A USF architecture class displays a densely populated urban center with parks and shops.
By BRYAN GILMER, Times Staff Writer
© St. Petersburg Times, published August 3, 2002
TAMPA -- St. Petersburg city staffers examined and praised architecture students' ideas Friday for transforming Albert Whitted Municipal Airport and part of the Bayfront center into a dense, trendy new neighborhood with a diverse collection of waterfront parks.
"First of all, good work," city economic development director Ron Barton told the group of 17 graduate students who presented a plan at the University of South Florida in Tampa. "What you found is, it's a complicated equation here."
Yet they faced a friendly crowd Friday. Airport advocate Jack Tunstill was miffed that anti-redevelopment activists were not invited.
"They didn't want any opposition, obviously," he said. "They didn't want anybody to comment from the airport standpoint."
Barton first suggested such a redevelopment project to the City Council, in general terms, this year. Intrigued but skeptical, council members asked Barton to develop cost estimates.
Meanwhile, St. Petersburg architect Tim Clemmons, who also advocates redeveloping Whitted and teaches the architecture class at USF, assigned his students to take Barton's broad proposal and suggest how to fill in the details. Three teams of students created neighborhood designs. Then they combined the best elements into a single plan.
On the bayfront around the Albert Whitted Airport peninsula, the city would build a public promenade, an amphitheater, two new stretches of downtown beach and a mangrove estuary, the students said. Barton said he liked the variety of parks.
A mixed-income, mixed-use neighborhood called Whitted Park would replace the rest of the airport and part of the Bayfront center, the students said. They would extend the grid of city streets into the land that now lies behind the airport's chain-link fence. Extensions of Sixth Avenue S and Bayshore Drive would be major thoroughfares.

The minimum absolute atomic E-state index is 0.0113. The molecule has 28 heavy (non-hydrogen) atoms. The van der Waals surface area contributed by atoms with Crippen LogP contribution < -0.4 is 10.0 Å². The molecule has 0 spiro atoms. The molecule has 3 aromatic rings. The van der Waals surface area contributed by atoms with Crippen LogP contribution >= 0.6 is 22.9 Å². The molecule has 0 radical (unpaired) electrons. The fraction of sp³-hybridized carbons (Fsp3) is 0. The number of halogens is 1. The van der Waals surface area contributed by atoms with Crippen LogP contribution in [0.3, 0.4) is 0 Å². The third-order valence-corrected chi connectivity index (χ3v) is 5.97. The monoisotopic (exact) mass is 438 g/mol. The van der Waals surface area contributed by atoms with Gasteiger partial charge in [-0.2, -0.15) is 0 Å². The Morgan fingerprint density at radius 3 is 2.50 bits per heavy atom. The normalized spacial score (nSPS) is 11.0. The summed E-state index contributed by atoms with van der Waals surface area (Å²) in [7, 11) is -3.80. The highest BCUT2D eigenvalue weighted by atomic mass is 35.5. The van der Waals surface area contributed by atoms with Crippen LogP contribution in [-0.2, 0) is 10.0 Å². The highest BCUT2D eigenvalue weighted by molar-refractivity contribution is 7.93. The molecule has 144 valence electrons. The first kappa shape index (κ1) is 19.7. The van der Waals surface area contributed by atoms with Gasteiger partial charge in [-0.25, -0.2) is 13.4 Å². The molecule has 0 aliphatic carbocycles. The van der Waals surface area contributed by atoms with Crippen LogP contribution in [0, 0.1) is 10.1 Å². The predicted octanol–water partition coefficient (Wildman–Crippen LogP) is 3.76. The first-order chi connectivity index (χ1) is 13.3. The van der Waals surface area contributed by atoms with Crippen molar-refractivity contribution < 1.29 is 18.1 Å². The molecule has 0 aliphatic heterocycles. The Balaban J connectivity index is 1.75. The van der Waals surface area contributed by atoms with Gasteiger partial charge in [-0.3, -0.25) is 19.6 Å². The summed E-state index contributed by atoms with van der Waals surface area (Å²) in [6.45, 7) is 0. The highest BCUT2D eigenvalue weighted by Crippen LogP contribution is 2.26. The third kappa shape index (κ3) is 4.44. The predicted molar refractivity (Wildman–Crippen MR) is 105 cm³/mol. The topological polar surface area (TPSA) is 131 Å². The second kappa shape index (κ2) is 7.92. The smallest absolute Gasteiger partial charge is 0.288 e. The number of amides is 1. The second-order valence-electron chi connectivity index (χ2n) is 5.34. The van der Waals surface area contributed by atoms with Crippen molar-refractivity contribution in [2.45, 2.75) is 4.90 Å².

"We are giving back 40 acres of parks and open space to the public, with the parks all around the edge," student Nutan Apte said.
Students estimated that 3,320 new apartments, condominiums, lofts and townhomes could be built on 56 acres of the site they suggest be privately developed, fewer than the 4,500 Barton estimated.
That's because the students believe 34 acres -- not 8 -- will be needed for infrastructure, such as roads and a wedge-shaped stormwater pond that would serve as a canal-like neighborhood centerpiece. (The mangrove estuary would help filter the stormwater.)
The students would also:
Tear down Bayfront Center Arena and replace it with a conference center and "Mahaffey Plaza," keeping the Mahaffey Theater.
Retain the Coast Guard station at the tract's southeastern corner and upgrade the Port of St. Petersburg to handle cruise ship traffic and water taxis to Tampa.
Place a north-south street near the center of the project with neighborhood retail shops and restaurants at street level with apartments above.
"As a class, we've struggled with taking this big idea and saying, if I was a person walking on one of these corners, what would I want?" student Jim Busbee said.
The students knew politics would play into their work, which Clemmons thought made the project good preparation for professional life.
The students said that redeveloping the property would be an enormous undertaking, but Friday's discussion raised several issues they didn't address:
Would entrepreneurs have an economic incentive to build any of it? Could the city get state approval to zone new coastal land residential? If so, how could it construct the new buildings above the flood plain?
Parts of the land on the site could be built up, and others could feature elevated front doors like a New York City brownstone home, professors suggested.
"What I think we hope as a class," Busbee said, "is that this project be used as a tool to realize how complex this is and what the potential is."